The last time we talked she told me she was having health issues and the doctors weren’t sure what was going on. I told her that I would be thinking about her and would get in touch again soon. But life kept getting in the way, and I didn’t call.

A few days ago, I received a message from her husband that she had lost her battle against liver failure.  I could not believe that this vibrant woman, who had already been through so much, was gone. As I listened to him talk about funeral arrangements, tears streamed down my face. I was so sad for her, sorry for her struggles and devastated for her family. I could not wrap my head or heart around the fact that she was gone.

But through my sadness for them and for her, I started thinking about the good things that she experienced during the last few years. Her husband and children got to spend more time with her. She was able to laugh and hang out with her friends. She was able to make new friends, enjoy more life experiences and get a second chance at living, something that is actually a rare occurrence. I know from our many conversations that she was grateful for all of that, grateful for the transplant that gave her that extra time with her loved ones.

Although I never actually met her face to face, this woman was an inspiration to me. We shared a bond that few people will ever get to experience. I will miss her phone calls and the sound of her laughter. I will miss hearing about the adventures of her kids, who are years older than mine. I will miss getting cards in the mail from her at random times of the year. But I am very grateful for the chance to get to know her, even though it was during one of the most difficult times I’ve ever had in my life. This also served as yet another reminder – don’t take anyone or anything for granted. We never know when, or if, we will be given a chance to let them know how much they mean to us.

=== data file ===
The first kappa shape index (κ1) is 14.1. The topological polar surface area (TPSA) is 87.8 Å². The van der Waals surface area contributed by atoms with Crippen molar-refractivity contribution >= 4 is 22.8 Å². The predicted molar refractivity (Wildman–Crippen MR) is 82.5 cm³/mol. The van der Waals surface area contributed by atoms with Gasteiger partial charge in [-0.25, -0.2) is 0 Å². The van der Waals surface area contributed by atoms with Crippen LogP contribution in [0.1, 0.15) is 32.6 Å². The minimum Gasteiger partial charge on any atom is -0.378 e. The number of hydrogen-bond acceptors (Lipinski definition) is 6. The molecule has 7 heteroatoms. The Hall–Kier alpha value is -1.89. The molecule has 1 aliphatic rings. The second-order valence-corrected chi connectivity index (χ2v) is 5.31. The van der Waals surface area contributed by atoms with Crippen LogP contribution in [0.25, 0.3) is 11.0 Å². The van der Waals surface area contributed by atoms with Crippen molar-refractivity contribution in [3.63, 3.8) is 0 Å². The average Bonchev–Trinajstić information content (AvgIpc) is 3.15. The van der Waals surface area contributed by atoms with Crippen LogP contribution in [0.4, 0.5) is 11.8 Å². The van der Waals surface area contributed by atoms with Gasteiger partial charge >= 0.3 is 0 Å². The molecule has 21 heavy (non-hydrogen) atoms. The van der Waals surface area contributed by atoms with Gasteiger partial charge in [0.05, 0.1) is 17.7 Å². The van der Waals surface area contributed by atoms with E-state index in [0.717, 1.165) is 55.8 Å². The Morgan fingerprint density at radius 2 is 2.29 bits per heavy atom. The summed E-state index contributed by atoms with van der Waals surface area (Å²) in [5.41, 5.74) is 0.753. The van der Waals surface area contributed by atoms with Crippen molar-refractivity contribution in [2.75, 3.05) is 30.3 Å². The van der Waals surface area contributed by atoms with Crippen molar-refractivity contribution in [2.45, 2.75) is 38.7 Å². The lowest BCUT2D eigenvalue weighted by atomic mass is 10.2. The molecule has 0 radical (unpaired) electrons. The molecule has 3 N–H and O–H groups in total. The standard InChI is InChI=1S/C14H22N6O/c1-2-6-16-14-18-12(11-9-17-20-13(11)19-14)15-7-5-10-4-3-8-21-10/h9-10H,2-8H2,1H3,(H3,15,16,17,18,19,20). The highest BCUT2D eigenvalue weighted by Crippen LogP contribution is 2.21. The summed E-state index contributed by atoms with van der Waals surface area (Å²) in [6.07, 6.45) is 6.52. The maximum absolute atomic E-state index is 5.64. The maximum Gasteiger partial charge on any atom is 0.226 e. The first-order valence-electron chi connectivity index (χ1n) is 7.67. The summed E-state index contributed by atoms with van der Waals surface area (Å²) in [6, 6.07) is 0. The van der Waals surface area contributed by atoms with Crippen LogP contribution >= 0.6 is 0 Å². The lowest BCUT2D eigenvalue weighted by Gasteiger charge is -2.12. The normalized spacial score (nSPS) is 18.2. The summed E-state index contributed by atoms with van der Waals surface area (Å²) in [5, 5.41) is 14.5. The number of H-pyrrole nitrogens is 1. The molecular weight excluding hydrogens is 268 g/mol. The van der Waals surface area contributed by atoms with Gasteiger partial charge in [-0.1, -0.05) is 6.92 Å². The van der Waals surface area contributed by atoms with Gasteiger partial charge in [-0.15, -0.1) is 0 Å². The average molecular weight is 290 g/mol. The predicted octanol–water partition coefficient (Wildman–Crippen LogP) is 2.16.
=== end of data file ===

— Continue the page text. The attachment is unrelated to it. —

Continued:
Rest in peace, my friend. You will be missed. 

Wednesday, October 24, 2012

On Running

I’ve recently taken up a form of torture most people call “running.” I did it for a few reasons.

1. I was pissed off one night and was about to go all batshit crazy.
2. Physically, I was getting soft.  
3. I just felt like running (said in my best Forrest Gump voice).

But what started off as a way to get some time alone and get out of the house for a while has morphed into something else entirely. It has turned into an ADDICTION. Now mind you, this will certainly not replace wine as my preferred form of sailing off to my happy place. However, it has certainly enhanced my life in a ways that I could not have predicted even if I was the Long Island Medium. 

During my inaugural run, I barely went a mile before I thought I was going to keel over and die on the pretty tree-lined street in suburbia that was named after all of the trees that were cut down to make way for houses. But I kept going. I pushed myself. I ran another mile before I stopped. I was sweating buckets and my legs felt like they weighed 1000 pounds each, but I also felt GOOD. The next day I could barely walk, but I was okay with that. A few days later I went for another run and it soon turned into a daily occurrence.  About a week or two into it, I realized that I craved my nightly jaunts. After each run, I felt better and better. Then one night after a particularly good run I realized that I had that crazy ubiquitous feeling that I had previously thought was an urban legend - the runner’s high. I will not go so far to say that it makes me happier than wine, BUT it's pretty damn close.

Then I started thinking about doing a few races. And of course, that thought scared the shit out of me, so I registered for one. The night of my first race (just a 5k, I wanted to start small) I was nervous but excited. It was a trail race. There were about a hundred people running it and I didn’t know any of them. When the starting gun went off, I took off at a moderate pace. A few minutes into it I was passing people but people were also passing me. I was okay with that, as I just wanted to keep a comfortable pace, at least at first. But then I got passed by an older gentleman and for some reason it kinda ticked me off. Who the hell did he think he was, passing me? Was I going to let some old man beat me? The thought of that got me to pick up my pace a little and a few minutes later I blew by him. When I got to the finish line and realized I was under my goal time of 30 minutes, I was ecstatic. I was also sweaty and thirsty, but lucky for me this particular race offered runners free beer afterward. (Hey, I have my priorities.)